Wednesday, April 26, 2017

Superheroines on the Big Screen, Or: Why Do Studios Hate Women?

This post is an elaboration of a tweet storm I wrote the day it occurred. Recent events have inspired me to expand on the idea. Contains some salty language. Consider yourself warned.

A few weeks ago at the end of our weekly comic discussion group, we ended up talking about female-led [live action] comic book movies. We ticked off the films we could recall: Supergirl (1984), Red Sonja (1985), Tank Girl (1995), Barb Wire (1996), Catwoman (2004), and Elektra (2005). We forgot Sheena (1984) and Josie and the Pussycats (2001).

Eight. We remembered six of eight films in more than 30 years

Just to put that in perspective, Batman has had NINE movies, not counting direct to video or animated, since 1966. Counting the direct to vid and/or animated, Batman has 32. Superman also has nine, since 1951, but only 18 counting animated and DtV. Spider-Man? five since 1977, eight counting TV movies.

There are also made for television movies, and a direct-to-video movie: Wonder Woman (1974, TV movie/failed pilot starring Cathy Lee Crosby), Sabrina the Teenage Witch (1996, TV movie/pilot, other TV movies: '98, '99), Vampirella (1996, direct to video), Witchblade (2000, TV movie/pilot), and Painkiller Jane (2005, TV movie/pilot). Now, to be clear, there are other female-led movies based on comics/graphic novels. I'm being a little arbitrary in how I'm looking at "comic book movies." I'm looking at superheroes, here, for the purpose of keeping this reasonably tight.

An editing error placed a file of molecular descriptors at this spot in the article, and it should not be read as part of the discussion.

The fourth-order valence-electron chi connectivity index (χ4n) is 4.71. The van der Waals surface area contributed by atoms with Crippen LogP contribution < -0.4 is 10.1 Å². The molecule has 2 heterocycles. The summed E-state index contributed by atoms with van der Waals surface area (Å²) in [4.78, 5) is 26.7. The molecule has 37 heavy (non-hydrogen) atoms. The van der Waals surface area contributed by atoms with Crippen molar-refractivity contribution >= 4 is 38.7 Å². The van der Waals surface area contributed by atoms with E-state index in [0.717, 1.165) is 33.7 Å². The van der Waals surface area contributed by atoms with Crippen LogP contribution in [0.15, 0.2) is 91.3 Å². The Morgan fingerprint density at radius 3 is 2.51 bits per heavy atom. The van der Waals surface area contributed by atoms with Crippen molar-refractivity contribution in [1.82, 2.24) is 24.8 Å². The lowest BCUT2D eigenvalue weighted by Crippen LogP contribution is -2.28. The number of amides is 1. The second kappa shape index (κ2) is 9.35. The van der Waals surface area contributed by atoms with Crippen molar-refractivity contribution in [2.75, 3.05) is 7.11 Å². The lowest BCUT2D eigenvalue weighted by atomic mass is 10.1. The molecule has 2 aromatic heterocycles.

So here are the Eight (live action, big screen):

Supergirl (1984) Starring Helen Slater
Budget: $35M, box office: $14.3M, loss: $20.7M
It was produced, directed, and the screenplay written, by dudes. (Shocking, right?) I've been trying to get my hands on a used DVD of this to revisit it. Oddly, if it's such an awful film, you'd think it'd be easy to find a used copy. You'd be wrong.

Sheena (1984) Starring Tanya Roberts
Budget: $25M, box office: $5.8M, loss: $19.2M
This screenplay was also written by a couple of dudes. I haven't seen this in years so I can't really comment on its specific terribleness. Ebert apparently thought it was more suited for the Playboy channel. I believe my husband recalls this movie with some adolescent fondness...

Red Sonja (1985) Starring Brigitte Nielsen
Budget: $17.9M, box office: $6.9M, loss: $11M
All dudes, again. But one of the things that sunk this ship was that Nielsen was a model, not an actress, picked up only weeks before shooting began. Naturally, she wasn't much of an actress in the film, because she wasn't an actress in the first place. (Also, the script sucked, guys. No amount of good acting could have saved it.)

Tank Girl (1995) Starring Lori Petty and Naomi Watts
Budget: $25M, box office: $6M, loss: $19M
A woman (Rachel Talalay) directed this, but it was written and produced by dudes. I have to assume that the world wasn't ready for Lori Petty in 1995, because this movie rocks, and I have no idea why it didn't do any better than that. Ms Talalay: Thank you for this gift you gave the world.

Barb Wire (1996) Starring Pamela Anderson
Budget: $9M, box office: $3.8M, loss: $5.2M
Directed and produced by dudes, story by Ilene Chaiken, who co-wrote the screenplay. Can't comment personally, as I haven't seen it other than snips and pieces. Enough to see Pam can't act. (Ugh.)

Josie and the Pussycats (2001) Starring Rachael Lee Cook, Tara Reid and Rosario Dawson